03/18/2010 05:12 am ET | Updated May 25, 2011

The Assault on Choice

There is much to praise in the ground breaking health care reform bill that just passed the House. It will provide an additional 36 million more Americans with affordable health insurance, meaning that 96% of all Americans will be insured. There will be no more denials of coverage due to "pre-existing conditions." And there will be a public option to create choice and competition.

Yet the historic passage of a health care bill came with an inescapably cruel irony. There is an amendment in the bill that threatens the health of millions of American women. By dramatically restricting women's reproductive rights, the Stupak Amendment is a terrible step backwards and a serious threat to women's health. Fortunately, we have the President on our side. "This is a health care bill, not an abortion bill," Obama declared. And fortunately, there is still time to fix it to make it abortion neutral.

The Stupak Amendment effectively bans coverage for nearly all abortions from all public and private health plans in the health insurance marketplace known as the Exchange. This restriction goes far beyond the perennial Hyde amendment ban on federal funding for abortions. It would go farther than any current federal law to restrict women's access to abortion.

If you are one of the millions of women who will be using your own funds to purchase a private health insurance policy through the Exchange, the Stupak Amendment means you almost certainly won't have access to a policy offering coverage for abortion. Why? Because others purchasing health insurance on the Exchange are likely to be using federal subsidies offered to make health insurance premiums affordable - and the Stupak Amendment stipulates that any plan that accepts even $1 of federal subsidies cannot offer abortion coverage. Since every plan offered to you in the Exchange will have other policy-holders who are receiving federal subsidies, no plan can contain abortion coverage. This will effectively eliminate access to reproductive choice for low- and moderate-income women who cannot afford health care that is not covered by their insurance policies.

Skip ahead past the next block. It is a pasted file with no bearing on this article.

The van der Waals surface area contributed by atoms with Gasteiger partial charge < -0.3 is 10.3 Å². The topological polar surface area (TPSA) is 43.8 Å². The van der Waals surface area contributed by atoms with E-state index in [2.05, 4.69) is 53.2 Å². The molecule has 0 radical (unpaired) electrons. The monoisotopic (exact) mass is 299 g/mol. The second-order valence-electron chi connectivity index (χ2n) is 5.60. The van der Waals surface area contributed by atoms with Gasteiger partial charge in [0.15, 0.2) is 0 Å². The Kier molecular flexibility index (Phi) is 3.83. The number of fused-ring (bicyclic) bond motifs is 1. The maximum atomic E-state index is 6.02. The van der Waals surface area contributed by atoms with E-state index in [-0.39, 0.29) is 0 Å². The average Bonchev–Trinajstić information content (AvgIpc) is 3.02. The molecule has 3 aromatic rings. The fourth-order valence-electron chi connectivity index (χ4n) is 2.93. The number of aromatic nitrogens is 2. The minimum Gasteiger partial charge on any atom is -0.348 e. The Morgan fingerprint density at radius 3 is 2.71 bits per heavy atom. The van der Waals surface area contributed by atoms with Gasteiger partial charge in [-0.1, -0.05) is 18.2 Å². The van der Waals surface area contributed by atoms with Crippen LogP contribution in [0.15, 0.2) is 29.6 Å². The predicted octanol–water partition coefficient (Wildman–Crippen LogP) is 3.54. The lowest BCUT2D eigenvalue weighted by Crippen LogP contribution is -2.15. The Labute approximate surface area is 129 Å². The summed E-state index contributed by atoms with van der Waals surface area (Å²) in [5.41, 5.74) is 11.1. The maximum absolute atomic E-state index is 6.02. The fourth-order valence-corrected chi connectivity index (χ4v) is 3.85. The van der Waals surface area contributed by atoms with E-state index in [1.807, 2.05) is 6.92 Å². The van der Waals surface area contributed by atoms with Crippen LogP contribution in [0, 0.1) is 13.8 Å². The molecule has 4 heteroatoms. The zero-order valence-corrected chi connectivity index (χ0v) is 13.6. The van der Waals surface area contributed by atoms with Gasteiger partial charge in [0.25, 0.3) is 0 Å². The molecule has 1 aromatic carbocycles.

The Stupak Amendment does permit the coverage of abortion in the event of rape, incest, or where the woman is "in danger of death" unless an abortion is performed. It makes absolutely no provision whatsoever for consideration of the health of the woman, physical or psychological. Imagine a low-income woman who suffers from chronic kidney disease and unintentionally becomes pregnant. The maternal risks of such a pregnancy include new or worsening hypertension, diabetes, infection, preeclampsia, and a decline in kidney function. With extensive and invasive treatment - including more than 20 hours a week of dialysis - chronic kidney disease patients can carry a pregnancy to term, but not without serious health risks to the mother and the fetus. Because of the Stupak Amendment, that woman would not have any insurance coverage if she wished to terminate a potentially debilitating pregnancy.

The Stupak Amendment is an attempt to radically roll back reproductive rights. If you have any doubts about the larger implications, just listen to the cheers coming from the opponents of a woman's right to choose. "This historic vote in the United States House of Representatives signals the beginning of the end for 'Roe v. Wade,'" crows one. "Pounds a Nail in the Eventual Coffin of 'Roe v. Wade,'" celebrates another.

While the bill has passed in the House, there will be many changes before a health insurance reform bill reaches the President's desk. The President has made clear that "there needs to be some more work before we get to the point where we're not changing the status quo" on abortion rights. But it will take the full support of the millions of Americans who believe we cannot afford a march back toward the dark ages of back-alley abortions.